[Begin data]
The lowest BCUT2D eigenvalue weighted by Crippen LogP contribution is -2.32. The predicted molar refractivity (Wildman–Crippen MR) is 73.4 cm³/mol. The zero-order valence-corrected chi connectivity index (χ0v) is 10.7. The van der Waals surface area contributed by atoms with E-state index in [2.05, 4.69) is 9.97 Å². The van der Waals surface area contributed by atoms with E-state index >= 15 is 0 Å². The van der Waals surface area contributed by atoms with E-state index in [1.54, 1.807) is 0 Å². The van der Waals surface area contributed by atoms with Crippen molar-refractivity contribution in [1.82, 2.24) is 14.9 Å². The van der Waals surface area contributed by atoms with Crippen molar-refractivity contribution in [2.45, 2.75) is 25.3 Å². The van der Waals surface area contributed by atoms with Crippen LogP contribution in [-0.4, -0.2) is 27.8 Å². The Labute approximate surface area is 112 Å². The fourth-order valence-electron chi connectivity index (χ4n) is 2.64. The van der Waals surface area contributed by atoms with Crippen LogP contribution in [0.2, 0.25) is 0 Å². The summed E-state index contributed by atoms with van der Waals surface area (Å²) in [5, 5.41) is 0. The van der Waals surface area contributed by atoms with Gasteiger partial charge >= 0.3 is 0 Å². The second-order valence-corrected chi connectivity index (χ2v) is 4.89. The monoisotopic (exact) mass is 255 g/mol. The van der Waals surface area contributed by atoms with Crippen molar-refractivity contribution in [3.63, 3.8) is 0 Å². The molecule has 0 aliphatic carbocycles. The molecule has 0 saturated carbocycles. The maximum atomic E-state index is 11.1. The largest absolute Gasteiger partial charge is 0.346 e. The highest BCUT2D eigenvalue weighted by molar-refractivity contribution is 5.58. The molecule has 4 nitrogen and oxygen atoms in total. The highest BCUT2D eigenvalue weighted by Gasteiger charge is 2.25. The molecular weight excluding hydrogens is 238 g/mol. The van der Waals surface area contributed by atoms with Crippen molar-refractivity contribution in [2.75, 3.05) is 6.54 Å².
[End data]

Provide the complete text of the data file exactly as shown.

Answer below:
The lowest BCUT2D eigenvalue weighted by Crippen LogP contribution is -2.32. The predicted molar refractivity (Wildman–Crippen MR) is 73.4 cm³/mol. The zero-order valence-corrected chi connectivity index (χ0v) is 10.7. The van der Waals surface area contributed by atoms with E-state index in [2.05, 4.69) is 9.97 Å². The van der Waals surface area contributed by atoms with E-state index >= 15 is 0 Å². The van der Waals surface area contributed by atoms with E-state index in [1.54, 1.807) is 0 Å². The van der Waals surface area contributed by atoms with Crippen molar-refractivity contribution in [1.82, 2.24) is 14.9 Å². The van der Waals surface area contributed by atoms with Crippen molar-refractivity contribution in [2.45, 2.75) is 25.3 Å². The van der Waals surface area contributed by atoms with Crippen LogP contribution in [-0.4, -0.2) is 27.8 Å². The Labute approximate surface area is 112 Å². The fourth-order valence-electron chi connectivity index (χ4n) is 2.64. The van der Waals surface area contributed by atoms with Crippen LogP contribution in [0.2, 0.25) is 0 Å². The summed E-state index contributed by atoms with van der Waals surface area (Å²) in [5, 5.41) is 0. The van der Waals surface area contributed by atoms with Gasteiger partial charge >= 0.3 is 0 Å². The second-order valence-corrected chi connectivity index (χ2v) is 4.89. The monoisotopic (exact) mass is 255 g/mol. The van der Waals surface area contributed by atoms with Crippen molar-refractivity contribution in [3.63, 3.8) is 0 Å². The molecule has 0 aliphatic carbocycles. The molecule has 0 saturated carbocycles. The maximum atomic E-state index is 11.1. The largest absolute Gasteiger partial charge is 0.346 e. The highest BCUT2D eigenvalue weighted by molar-refractivity contribution is 5.58. The molecule has 4 nitrogen and oxygen atoms in total. The highest BCUT2D eigenvalue weighted by Gasteiger charge is 2.25. The molecular weight excluding hydrogens is 238 g/mol. The van der Waals surface area contributed by atoms with Crippen molar-refractivity contribution in [2.75, 3.05) is 6.54 Å².